People send me tapes all the time. And I see bands. But really it would be more like the old Pitch-a-Tent where we just helped out our friends (like Spot 1019, Wrestling Worms, River Roses 10 Foot Faces, Donner Party). I’d probably want to put out friends’ bands/ensembles, and then of course I could make my own county record/ ska record/ chamber music record/ jazz record/ electronic music record… dreaming again.
*Where can you go to get things like Dieselhed and other projects you have been involved in? Can you recommend any mail order companies with stuff like that?
I always recommend Aquarius Records in San Francisco, on our website I direct credit card orders to them (our bank refused to allow us to accept credit cards…? don’t know just why). we try to carry a few copies of things like Granfaloon Bus, Container. etc…
*What does the future hold for the infamous JES? Are you ready to take over the world or just the underground?
Gearing up for the world… Overcoming a lack of confidence instilled by the constant battle of producing unpopular music and the loneliness of living in Los Angeles. Still waiting for a break.
If it all goes to hell, I headed back to the tropics (I guess I can’t go back to Indonesia just yet…) and starting a bar on the beach in some surf town.
*What does your average day consist of?
Today I didn’t go to work, got up at 9:30 (that’s early) and made the coffee, typed away at this thing.
Usually I get on my bike (a Moto Guzzi V65, by the way) and drive across Los Angeles (lane splitting down Santa Monica Blvd. ) to Danetracks, where I work on computers using ProTools doing sound for films. Basically i’m Dane Davis’s assistant, so I do a little of everything, some sound design, some recording (foley or effects or ADR) or music editing, and a lot of mixing. We’ve been doing more small films lately where we do the whole mix in our studio if I can boil it down to 32 tracks. I get it set to go and Dane finishes it off when he’s not busy with the big movies schedules.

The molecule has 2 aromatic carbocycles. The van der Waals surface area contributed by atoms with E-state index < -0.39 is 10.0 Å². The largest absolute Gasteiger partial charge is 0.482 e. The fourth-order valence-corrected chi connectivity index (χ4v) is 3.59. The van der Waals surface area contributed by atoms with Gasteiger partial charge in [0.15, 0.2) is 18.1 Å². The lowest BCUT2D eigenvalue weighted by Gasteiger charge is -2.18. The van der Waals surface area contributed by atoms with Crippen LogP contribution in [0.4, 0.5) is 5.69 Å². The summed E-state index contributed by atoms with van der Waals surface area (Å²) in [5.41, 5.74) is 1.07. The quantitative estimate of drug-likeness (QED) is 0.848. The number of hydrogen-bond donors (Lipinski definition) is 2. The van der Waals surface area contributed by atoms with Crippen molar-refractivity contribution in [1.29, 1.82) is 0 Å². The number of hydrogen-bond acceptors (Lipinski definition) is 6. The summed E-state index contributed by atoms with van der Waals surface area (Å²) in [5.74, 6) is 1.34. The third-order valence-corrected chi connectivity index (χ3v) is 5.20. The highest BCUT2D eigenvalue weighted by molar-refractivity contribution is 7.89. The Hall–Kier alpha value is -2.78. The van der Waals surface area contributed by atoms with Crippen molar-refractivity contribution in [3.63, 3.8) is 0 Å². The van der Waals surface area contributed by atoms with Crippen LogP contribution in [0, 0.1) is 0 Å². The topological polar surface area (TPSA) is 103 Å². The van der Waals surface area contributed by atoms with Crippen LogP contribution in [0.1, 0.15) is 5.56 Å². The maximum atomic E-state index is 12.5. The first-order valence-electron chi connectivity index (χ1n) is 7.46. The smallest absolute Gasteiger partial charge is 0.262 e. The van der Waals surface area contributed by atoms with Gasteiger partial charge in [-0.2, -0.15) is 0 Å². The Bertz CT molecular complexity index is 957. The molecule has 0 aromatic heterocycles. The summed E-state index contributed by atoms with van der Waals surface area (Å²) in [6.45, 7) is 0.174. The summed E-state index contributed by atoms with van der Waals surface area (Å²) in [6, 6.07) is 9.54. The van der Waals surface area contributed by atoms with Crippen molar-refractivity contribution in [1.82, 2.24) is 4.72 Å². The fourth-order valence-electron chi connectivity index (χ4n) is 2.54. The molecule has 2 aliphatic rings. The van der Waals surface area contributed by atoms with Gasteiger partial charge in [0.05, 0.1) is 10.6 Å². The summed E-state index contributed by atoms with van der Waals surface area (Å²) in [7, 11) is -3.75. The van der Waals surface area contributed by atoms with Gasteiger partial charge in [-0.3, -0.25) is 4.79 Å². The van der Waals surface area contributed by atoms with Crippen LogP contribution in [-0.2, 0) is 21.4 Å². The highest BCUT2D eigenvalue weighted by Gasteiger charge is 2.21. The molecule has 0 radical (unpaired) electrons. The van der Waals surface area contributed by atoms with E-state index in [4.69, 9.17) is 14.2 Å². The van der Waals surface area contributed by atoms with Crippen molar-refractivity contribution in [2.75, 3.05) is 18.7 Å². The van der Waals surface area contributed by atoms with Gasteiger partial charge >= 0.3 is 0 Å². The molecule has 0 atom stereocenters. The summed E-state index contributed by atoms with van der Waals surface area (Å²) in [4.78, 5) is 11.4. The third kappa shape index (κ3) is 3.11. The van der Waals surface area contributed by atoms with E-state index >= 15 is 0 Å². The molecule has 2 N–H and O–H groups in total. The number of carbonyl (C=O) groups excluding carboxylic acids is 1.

Sometimes I’ll go swimming at the YMCA, or rehearsal with the Container, then home to my apartment where I work on music here, on the computer-ADAT studio, or just playing in my living room. I go out occasionally to see bands or movies. I don’t hang out much at bars or cafes anymore, I don’t really know very many people in LA. pretty boring existence lately, wish I had more excitement to tell of. Ask me again in a year and maybe it’ll be better.
*What makes you get up each day, what influences you to do all of the things you have done?
Wow. This is the hard question, because I ask it of myself all the time.
I basically believe in humanity, despite the human race, and believe that what we create is added to the ever expanding spiral of human culture. Little drops into it may not be noticed the first time but they seem to unknowingly change the world and can affect later arcs on the outer arms of that spiral (obvious examples are the retro-trends, ska, swing, rockabilly). Also weird thing happen like when I was working with Mixed Company in the late 80’s—another dance company—their costuming was unknowingly reminiscent of the 20’s Russian avant-garde/futurist theatre, just happened that way…) So I continue to add to the pool, continue to believe that despite the aggravations and evidence to the contrary, I have something important to add, something important to say. It’s very egotistical of me to believe this, but like I said before about growing up believing that you are special and learning late that you ain’t, a small voice in the back of your mind tells you otherwise, keeps you trying to prove that you are. (Oppositely, I have found that children who grow up believing they are shit continue to have that voice telling them that despite what their friends or lovers think…)